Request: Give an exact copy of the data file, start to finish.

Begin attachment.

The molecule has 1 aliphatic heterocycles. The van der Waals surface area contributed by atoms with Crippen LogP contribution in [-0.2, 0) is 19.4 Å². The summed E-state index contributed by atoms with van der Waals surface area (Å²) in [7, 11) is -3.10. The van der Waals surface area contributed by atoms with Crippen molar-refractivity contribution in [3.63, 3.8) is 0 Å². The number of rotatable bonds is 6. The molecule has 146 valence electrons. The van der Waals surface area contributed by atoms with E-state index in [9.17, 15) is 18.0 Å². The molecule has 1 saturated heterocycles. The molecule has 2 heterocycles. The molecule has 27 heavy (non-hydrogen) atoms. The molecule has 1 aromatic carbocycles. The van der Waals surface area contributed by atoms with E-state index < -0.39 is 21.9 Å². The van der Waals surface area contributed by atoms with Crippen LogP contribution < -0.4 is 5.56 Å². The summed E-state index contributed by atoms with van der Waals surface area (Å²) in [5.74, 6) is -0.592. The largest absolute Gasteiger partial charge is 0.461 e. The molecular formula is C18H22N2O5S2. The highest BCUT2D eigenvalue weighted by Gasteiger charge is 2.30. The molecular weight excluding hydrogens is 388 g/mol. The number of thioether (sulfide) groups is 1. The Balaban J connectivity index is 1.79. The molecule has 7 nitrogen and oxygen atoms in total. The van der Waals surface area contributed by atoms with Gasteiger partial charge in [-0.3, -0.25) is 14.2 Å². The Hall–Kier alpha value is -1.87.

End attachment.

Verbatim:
The molecule has 1 aliphatic heterocycles. The van der Waals surface area contributed by atoms with Crippen LogP contribution in [-0.2, 0) is 19.4 Å². The summed E-state index contributed by atoms with van der Waals surface area (Å²) in [7, 11) is -3.10. The van der Waals surface area contributed by atoms with Crippen molar-refractivity contribution in [3.63, 3.8) is 0 Å². The number of rotatable bonds is 6. The molecule has 146 valence electrons. The van der Waals surface area contributed by atoms with E-state index in [9.17, 15) is 18.0 Å². The molecule has 1 saturated heterocycles. The molecule has 2 heterocycles. The molecule has 27 heavy (non-hydrogen) atoms. The molecule has 1 aromatic carbocycles. The van der Waals surface area contributed by atoms with E-state index < -0.39 is 21.9 Å². The van der Waals surface area contributed by atoms with Crippen LogP contribution < -0.4 is 5.56 Å². The summed E-state index contributed by atoms with van der Waals surface area (Å²) in [5.74, 6) is -0.592. The largest absolute Gasteiger partial charge is 0.461 e. The molecular formula is C18H22N2O5S2. The highest BCUT2D eigenvalue weighted by Gasteiger charge is 2.30. The molecular weight excluding hydrogens is 388 g/mol. The number of thioether (sulfide) groups is 1. The Balaban J connectivity index is 1.79. The molecule has 7 nitrogen and oxygen atoms in total. The van der Waals surface area contributed by atoms with Gasteiger partial charge in [-0.3, -0.25) is 14.2 Å². The Hall–Kier alpha value is -1.87.